The blog includes allegations of wrongdoing by  specific individuals involved in the Sykes case. (Tr. 608-610, 821, 1026-28).  These allegations are summarized in a "Table of Torts." While those persons are  referenced by initials, the Table identifies the persons to whom the initials  refer. Respondent prepared the Table of Torts. Because Respondent periodically  added material to the Table of Torts, more than one version is in evidence.  Respondent acknowledged the exhibits fairly represent snapshots of the Table of  Torts. (Tr. 288-91, 303, 1594-95, 1611-14; Adm. Exs. 33, 34).

On the blog, Respondent described the Table of  Torts as "TEN PAGES of questionable behavior, corruption, misfeasance,  malfeasance, perpetration of misdemeanors and felonies," occurring in the Sykes  case, (Adm. Ex. 24 at 16), and as a "Summary of the Case! - 90%+ of the wrongful  conduct all in one convenient place." (Adm. Ex. 21 at 10). We begin, therefore,  with the Table of Torts, for the purpose of providing an  overview of the blog and context for the statements with which Respondent is  charged.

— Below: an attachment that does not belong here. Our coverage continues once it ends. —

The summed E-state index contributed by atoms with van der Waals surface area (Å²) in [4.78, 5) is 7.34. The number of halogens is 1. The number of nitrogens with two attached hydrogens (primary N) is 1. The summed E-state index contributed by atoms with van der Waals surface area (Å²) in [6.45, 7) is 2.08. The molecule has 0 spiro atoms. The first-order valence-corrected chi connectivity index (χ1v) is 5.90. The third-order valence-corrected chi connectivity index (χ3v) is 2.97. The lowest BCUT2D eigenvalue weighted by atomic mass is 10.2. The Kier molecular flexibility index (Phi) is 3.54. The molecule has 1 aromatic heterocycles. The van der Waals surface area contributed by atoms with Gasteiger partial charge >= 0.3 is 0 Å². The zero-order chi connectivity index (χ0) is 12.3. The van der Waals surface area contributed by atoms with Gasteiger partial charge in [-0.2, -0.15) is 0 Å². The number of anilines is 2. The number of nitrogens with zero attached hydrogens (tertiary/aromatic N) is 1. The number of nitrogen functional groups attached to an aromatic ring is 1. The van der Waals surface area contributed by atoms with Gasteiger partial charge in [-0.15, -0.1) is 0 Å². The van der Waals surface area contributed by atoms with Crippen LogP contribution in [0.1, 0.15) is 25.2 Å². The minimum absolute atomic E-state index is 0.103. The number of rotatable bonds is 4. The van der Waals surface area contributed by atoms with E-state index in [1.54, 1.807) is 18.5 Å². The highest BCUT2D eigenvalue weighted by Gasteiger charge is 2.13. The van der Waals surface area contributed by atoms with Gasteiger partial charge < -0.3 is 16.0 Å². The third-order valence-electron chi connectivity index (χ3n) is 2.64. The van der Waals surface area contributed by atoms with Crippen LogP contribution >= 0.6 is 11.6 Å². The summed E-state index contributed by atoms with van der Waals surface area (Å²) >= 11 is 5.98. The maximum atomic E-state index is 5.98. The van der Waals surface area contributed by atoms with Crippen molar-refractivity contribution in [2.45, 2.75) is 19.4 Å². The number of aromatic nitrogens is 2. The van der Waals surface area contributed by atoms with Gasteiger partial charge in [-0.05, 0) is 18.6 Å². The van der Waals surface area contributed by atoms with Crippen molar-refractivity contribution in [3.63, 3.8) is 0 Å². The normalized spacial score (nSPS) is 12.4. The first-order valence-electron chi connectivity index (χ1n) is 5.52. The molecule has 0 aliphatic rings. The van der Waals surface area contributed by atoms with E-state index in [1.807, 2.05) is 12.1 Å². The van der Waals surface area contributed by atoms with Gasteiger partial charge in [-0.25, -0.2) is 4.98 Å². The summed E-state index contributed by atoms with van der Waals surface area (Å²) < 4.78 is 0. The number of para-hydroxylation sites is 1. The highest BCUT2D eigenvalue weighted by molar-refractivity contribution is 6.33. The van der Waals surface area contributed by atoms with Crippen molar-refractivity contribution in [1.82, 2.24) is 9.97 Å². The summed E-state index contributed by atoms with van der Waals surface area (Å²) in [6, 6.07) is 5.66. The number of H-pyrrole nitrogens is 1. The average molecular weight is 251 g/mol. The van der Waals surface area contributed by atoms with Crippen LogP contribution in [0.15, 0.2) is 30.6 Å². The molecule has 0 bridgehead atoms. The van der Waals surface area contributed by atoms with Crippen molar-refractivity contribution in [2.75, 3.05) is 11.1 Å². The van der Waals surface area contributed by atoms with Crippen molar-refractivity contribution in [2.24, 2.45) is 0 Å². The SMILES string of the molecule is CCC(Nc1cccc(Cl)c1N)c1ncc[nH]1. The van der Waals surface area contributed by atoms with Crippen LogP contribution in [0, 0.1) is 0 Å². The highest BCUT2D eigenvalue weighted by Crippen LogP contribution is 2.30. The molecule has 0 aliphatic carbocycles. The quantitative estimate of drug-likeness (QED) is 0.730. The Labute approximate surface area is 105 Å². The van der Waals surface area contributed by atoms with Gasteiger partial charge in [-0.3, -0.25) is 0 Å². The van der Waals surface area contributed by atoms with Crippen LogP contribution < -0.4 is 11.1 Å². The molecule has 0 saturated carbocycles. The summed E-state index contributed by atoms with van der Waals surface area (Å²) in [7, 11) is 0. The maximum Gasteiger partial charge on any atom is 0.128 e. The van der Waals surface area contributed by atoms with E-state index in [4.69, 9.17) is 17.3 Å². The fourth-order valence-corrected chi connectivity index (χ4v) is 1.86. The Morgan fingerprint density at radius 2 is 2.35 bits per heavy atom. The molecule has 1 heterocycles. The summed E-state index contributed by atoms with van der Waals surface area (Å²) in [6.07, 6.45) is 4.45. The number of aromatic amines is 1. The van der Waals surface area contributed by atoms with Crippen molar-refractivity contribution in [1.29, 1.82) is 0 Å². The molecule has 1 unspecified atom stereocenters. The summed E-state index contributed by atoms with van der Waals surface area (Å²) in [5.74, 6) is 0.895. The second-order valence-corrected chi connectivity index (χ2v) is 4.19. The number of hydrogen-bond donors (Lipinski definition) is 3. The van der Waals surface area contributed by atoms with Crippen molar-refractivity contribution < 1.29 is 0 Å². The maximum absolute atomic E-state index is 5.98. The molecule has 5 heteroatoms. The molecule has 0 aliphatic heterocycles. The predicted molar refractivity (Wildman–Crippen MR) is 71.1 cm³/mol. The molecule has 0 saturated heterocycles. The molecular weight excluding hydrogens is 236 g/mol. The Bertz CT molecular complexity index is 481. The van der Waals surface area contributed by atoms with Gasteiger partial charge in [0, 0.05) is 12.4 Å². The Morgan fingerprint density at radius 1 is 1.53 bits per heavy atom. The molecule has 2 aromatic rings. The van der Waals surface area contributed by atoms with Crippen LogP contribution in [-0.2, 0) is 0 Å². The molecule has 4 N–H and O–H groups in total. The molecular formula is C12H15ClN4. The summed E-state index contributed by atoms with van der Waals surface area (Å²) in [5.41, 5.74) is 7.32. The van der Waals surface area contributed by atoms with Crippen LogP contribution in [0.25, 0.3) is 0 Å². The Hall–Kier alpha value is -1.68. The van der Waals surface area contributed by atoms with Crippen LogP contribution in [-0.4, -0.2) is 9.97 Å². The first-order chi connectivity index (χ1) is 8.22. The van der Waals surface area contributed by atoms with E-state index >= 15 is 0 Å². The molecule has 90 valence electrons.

The hearing board

Respondent was licensed to practice law in 1986,  nearly thirty years ago. She has no prior discipline.

While Respondent acted with reckless disregard for  the truth of her accusations, based on our impressions of Respondent, we do not  believe she was acting out of a deliberate purpose of harming the judges and  attorneys involved. Respondent genuinely, though unreasonably, believed  something was wrong with the proceedings in the Sykes case. Respondent knew Mary  and Gloria before the guardianship. While Respondent used decidedly misguided  means, we believe she was acting out of a sincere desire to help Mary. We were  also convinced Respondent truly believes there are abuses in the probate system  and the system needs to be changed, to protect persons who are the subject of  adult guardianship proceedings. From our perspective, it appears Respondent has  genuine concern for senior citizens and perceives the senior population as  vulnerable, especially to financial exploitation. This concern, as a general  matter, is a legitimate one, even though Respondent had no reasonable basis for  believing the judges or attorneys in Mary's case were corrupt.